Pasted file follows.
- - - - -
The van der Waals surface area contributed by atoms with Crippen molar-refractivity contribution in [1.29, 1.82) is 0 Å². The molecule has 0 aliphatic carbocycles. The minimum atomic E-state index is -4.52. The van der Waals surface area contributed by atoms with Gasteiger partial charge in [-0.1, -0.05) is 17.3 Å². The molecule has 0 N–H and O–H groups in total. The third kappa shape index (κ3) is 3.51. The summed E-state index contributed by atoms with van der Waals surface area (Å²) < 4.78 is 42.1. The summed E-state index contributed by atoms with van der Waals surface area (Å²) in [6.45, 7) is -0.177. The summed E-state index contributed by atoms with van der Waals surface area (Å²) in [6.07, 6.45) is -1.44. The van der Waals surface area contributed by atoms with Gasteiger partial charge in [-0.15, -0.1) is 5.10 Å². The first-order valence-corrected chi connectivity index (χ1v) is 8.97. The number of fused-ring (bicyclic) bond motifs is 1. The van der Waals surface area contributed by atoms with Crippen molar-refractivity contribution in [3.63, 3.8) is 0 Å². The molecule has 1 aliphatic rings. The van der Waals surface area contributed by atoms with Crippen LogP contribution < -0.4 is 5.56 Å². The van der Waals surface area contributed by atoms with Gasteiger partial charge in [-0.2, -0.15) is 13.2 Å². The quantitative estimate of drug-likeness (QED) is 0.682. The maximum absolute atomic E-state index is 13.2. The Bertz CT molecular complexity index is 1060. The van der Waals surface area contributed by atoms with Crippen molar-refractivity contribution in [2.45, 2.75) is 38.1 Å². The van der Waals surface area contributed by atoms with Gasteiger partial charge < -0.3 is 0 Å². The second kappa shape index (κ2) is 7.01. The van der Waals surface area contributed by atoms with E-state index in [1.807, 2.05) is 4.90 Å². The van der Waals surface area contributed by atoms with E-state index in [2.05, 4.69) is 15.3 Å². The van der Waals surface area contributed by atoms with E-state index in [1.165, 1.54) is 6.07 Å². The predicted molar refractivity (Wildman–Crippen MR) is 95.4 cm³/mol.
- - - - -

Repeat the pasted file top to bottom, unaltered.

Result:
The van der Waals surface area contributed by atoms with Crippen molar-refractivity contribution in [1.29, 1.82) is 0 Å². The molecule has 0 aliphatic carbocycles. The minimum atomic E-state index is -4.52. The van der Waals surface area contributed by atoms with Gasteiger partial charge in [-0.1, -0.05) is 17.3 Å². The molecule has 0 N–H and O–H groups in total. The third kappa shape index (κ3) is 3.51. The summed E-state index contributed by atoms with van der Waals surface area (Å²) < 4.78 is 42.1. The summed E-state index contributed by atoms with van der Waals surface area (Å²) in [6.45, 7) is -0.177. The summed E-state index contributed by atoms with van der Waals surface area (Å²) in [6.07, 6.45) is -1.44. The van der Waals surface area contributed by atoms with Gasteiger partial charge in [-0.15, -0.1) is 5.10 Å². The first-order valence-corrected chi connectivity index (χ1v) is 8.97. The number of fused-ring (bicyclic) bond motifs is 1. The van der Waals surface area contributed by atoms with Crippen molar-refractivity contribution in [3.63, 3.8) is 0 Å². The molecule has 1 aliphatic rings. The van der Waals surface area contributed by atoms with Crippen LogP contribution < -0.4 is 5.56 Å². The van der Waals surface area contributed by atoms with Gasteiger partial charge in [-0.2, -0.15) is 13.2 Å². The quantitative estimate of drug-likeness (QED) is 0.682. The maximum absolute atomic E-state index is 13.2. The Bertz CT molecular complexity index is 1060. The van der Waals surface area contributed by atoms with Crippen molar-refractivity contribution in [2.45, 2.75) is 38.1 Å². The van der Waals surface area contributed by atoms with Gasteiger partial charge < -0.3 is 0 Å². The second kappa shape index (κ2) is 7.01. The van der Waals surface area contributed by atoms with E-state index in [1.807, 2.05) is 4.90 Å². The van der Waals surface area contributed by atoms with E-state index in [2.05, 4.69) is 15.3 Å². The van der Waals surface area contributed by atoms with E-state index in [1.165, 1.54) is 6.07 Å². The predicted molar refractivity (Wildman–Crippen MR) is 95.4 cm³/mol.